“A lack of understanding of municipal services invoices has a negative effect on customer awareness, participation [in payment and policy], and regulation of water services. It also leads to distrust in the correctness of invoices, which in turn affect consumers’ willingness to pay” according to a study by the SA Water Research Commission (WRC) in African and other countries.
Municipal invoices in South Africa could be standardised, since they “have much to improve on before they would function as a tool to serve consumers and use our water resources effectively,” concludes the 2012 study, following several years of water and lights billing chaos, expensive privatised billing and IT contracts, attempts to install low quality prepaid water and electricity meters, and consumer services protests.
Billing contractors not compliant
“In particular, South African invoices are not standardised at all. Most invoices do not meet regulatory requirements. Most invoices are barely legible as they are not in plain and understandable language as required by the Consumer Protection Act, 68 of 2008, and far from being user-friendly”, says the WRC finding.
The academic research body is desperately seeking solutions to losses in municipal services, admin and income capacity and credibility, appealing to media, including Sheqafrica.com, to raise the matter of inconsistent, in-transparent, low quality and fraudulent billing practices with local authorities.
Among the major billing and debt recovery contractors in Johannesburg, and several other cities and towns, are African Meter Reading, Global Metering Services, Micromega and Rubbytad. Micromega had been under fire from civic activists and protesters for its high cost, low quality, and chaotic service, amounting to predatory privatisation of basic service administration, and alienation of consumers from local and state authorities.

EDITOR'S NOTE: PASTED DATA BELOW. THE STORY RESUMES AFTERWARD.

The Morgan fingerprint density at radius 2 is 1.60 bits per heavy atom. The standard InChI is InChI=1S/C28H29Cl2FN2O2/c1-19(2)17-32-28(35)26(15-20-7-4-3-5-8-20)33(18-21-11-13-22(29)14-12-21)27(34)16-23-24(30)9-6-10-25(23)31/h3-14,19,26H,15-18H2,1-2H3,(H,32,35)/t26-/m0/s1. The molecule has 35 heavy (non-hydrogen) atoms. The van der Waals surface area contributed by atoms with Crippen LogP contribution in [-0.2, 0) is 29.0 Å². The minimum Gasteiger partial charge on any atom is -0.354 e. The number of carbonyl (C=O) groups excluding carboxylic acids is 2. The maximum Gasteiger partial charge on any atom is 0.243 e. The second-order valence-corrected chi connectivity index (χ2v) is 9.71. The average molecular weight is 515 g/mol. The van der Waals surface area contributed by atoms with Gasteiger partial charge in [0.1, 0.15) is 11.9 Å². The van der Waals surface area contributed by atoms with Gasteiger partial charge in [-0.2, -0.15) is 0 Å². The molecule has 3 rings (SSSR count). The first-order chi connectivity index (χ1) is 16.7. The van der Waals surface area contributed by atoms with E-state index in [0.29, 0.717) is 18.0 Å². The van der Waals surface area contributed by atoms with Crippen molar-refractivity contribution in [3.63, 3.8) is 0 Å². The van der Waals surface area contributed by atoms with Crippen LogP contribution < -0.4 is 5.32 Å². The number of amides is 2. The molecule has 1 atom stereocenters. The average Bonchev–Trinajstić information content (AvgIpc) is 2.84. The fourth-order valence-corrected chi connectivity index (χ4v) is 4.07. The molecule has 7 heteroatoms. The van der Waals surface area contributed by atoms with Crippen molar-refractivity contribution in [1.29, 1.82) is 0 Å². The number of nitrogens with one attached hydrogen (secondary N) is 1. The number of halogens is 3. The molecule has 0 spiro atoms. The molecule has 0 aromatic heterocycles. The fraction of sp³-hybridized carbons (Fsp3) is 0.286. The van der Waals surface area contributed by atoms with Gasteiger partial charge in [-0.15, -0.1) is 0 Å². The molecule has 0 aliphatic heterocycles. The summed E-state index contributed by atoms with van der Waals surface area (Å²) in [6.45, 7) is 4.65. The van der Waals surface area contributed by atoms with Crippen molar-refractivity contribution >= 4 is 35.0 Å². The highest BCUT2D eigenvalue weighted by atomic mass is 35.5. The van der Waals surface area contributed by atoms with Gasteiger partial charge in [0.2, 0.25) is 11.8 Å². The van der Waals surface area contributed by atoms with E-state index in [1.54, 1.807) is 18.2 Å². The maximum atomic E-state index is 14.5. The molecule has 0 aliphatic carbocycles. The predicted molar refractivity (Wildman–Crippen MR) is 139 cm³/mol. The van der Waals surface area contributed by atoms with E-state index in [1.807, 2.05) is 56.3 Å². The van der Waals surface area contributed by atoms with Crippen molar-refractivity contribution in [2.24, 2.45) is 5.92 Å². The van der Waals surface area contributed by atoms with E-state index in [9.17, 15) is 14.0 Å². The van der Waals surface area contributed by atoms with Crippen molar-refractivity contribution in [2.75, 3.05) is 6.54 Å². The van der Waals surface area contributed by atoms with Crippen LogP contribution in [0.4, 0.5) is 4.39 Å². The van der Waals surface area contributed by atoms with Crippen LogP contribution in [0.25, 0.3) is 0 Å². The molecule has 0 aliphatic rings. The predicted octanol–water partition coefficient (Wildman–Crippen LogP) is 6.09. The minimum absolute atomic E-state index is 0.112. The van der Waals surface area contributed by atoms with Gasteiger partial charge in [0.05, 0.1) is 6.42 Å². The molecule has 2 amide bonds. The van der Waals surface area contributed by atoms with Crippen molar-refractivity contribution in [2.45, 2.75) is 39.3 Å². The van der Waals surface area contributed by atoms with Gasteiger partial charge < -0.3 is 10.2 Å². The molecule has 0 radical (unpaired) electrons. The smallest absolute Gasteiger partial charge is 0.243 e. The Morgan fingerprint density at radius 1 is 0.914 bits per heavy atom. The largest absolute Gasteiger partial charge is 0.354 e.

Johannesburg city council had made a series of promises to fix the billing saga, including repeated attempts at predatory valuations to raise income, met with a series of protest and political actions from civil society, labour, and opposition parties.
Cape Town uses contractors C&A Johnson Meter Readers, Meterwise Enterprises CC, and alternative contractors WH Boshoff Meterlees Dienste BK, Micromega Revenue Management Solutions, Ikapa Reticulation and Flow CC, and Yrs 2 Electricity Meter Reading.
These contractors render services like “delivery of warning notices to disconnect supply, disconnection, reconnection, and special Investigations to address data purification and meter reading problems”.
The WRC study found that consumer behavior and culture at local level, the primary contact between people and state, suffers from lack of fairness and lack of trust, with negative impacts on services losses, environmental impacts, and related conservation behavior.
Municipalities and employers alike face issues of environmental and social impacts, remedied by social compacts. Public and private corporate social investment (CSI) projects depend on social participation and trust in authorities, being eroded by rising costs and profits of private contractors.
Water and electricity savings not cited
“Most municipal invoices are not customer-orientated. South African has 11 official languages, but invoices are still presented in English only. Most invoices do not communicate water conservation and effective water use.
“South African invoices do very little to reduce our water and energy footprint and lag far behind international best practice in this regard. Municipalities miss the opportunity to brand water conservation through their invoices.